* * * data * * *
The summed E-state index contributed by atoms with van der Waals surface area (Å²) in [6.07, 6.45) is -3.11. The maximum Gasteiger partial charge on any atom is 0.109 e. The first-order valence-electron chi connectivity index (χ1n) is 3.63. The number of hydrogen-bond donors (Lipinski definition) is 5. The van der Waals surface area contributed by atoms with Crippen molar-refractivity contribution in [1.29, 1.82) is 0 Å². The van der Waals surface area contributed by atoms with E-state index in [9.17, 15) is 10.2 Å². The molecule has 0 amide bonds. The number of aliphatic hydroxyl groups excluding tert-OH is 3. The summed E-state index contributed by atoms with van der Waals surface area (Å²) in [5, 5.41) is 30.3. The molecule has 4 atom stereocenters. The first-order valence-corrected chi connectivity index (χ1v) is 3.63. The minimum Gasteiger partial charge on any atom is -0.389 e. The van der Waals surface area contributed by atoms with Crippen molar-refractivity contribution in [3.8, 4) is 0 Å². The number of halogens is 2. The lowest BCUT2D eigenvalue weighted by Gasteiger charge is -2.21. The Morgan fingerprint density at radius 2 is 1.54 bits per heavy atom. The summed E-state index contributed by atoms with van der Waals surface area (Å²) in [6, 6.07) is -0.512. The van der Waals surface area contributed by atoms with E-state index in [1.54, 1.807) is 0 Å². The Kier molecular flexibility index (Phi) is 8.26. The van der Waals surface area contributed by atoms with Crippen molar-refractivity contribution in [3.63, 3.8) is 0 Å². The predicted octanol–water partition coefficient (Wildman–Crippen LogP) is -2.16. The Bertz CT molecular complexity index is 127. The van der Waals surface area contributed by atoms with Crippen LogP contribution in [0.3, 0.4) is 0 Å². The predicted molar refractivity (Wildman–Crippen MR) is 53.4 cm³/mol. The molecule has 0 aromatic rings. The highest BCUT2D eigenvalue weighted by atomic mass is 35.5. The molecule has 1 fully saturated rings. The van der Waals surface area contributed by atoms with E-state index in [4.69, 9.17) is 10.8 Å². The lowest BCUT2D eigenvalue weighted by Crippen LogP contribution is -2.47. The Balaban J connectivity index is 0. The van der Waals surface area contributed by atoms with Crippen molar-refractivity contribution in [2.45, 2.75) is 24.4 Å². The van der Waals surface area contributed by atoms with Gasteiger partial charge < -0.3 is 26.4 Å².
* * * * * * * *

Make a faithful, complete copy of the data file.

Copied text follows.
The summed E-state index contributed by atoms with van der Waals surface area (Å²) in [6.07, 6.45) is -3.11. The maximum Gasteiger partial charge on any atom is 0.109 e. The first-order valence-electron chi connectivity index (χ1n) is 3.63. The number of hydrogen-bond donors (Lipinski definition) is 5. The van der Waals surface area contributed by atoms with Crippen molar-refractivity contribution in [1.29, 1.82) is 0 Å². The van der Waals surface area contributed by atoms with E-state index in [9.17, 15) is 10.2 Å². The molecule has 0 amide bonds. The number of aliphatic hydroxyl groups excluding tert-OH is 3. The summed E-state index contributed by atoms with van der Waals surface area (Å²) in [5, 5.41) is 30.3. The molecule has 4 atom stereocenters. The first-order valence-corrected chi connectivity index (χ1v) is 3.63. The minimum Gasteiger partial charge on any atom is -0.389 e. The van der Waals surface area contributed by atoms with Crippen molar-refractivity contribution in [3.8, 4) is 0 Å². The number of halogens is 2. The lowest BCUT2D eigenvalue weighted by Gasteiger charge is -2.21. The Morgan fingerprint density at radius 2 is 1.54 bits per heavy atom. The summed E-state index contributed by atoms with van der Waals surface area (Å²) in [6, 6.07) is -0.512. The van der Waals surface area contributed by atoms with E-state index in [1.54, 1.807) is 0 Å². The Kier molecular flexibility index (Phi) is 8.26. The van der Waals surface area contributed by atoms with Crippen molar-refractivity contribution in [3.63, 3.8) is 0 Å². The predicted octanol–water partition coefficient (Wildman–Crippen LogP) is -2.16. The Bertz CT molecular complexity index is 127. The van der Waals surface area contributed by atoms with Crippen LogP contribution in [0.3, 0.4) is 0 Å². The predicted molar refractivity (Wildman–Crippen MR) is 53.4 cm³/mol. The molecule has 0 aromatic rings. The highest BCUT2D eigenvalue weighted by atomic mass is 35.5. The molecule has 1 fully saturated rings. The van der Waals surface area contributed by atoms with E-state index in [4.69, 9.17) is 10.8 Å². The lowest BCUT2D eigenvalue weighted by Crippen LogP contribution is -2.47. The Balaban J connectivity index is 0. The van der Waals surface area contributed by atoms with Crippen molar-refractivity contribution in [2.45, 2.75) is 24.4 Å². The van der Waals surface area contributed by atoms with Gasteiger partial charge < -0.3 is 26.4 Å².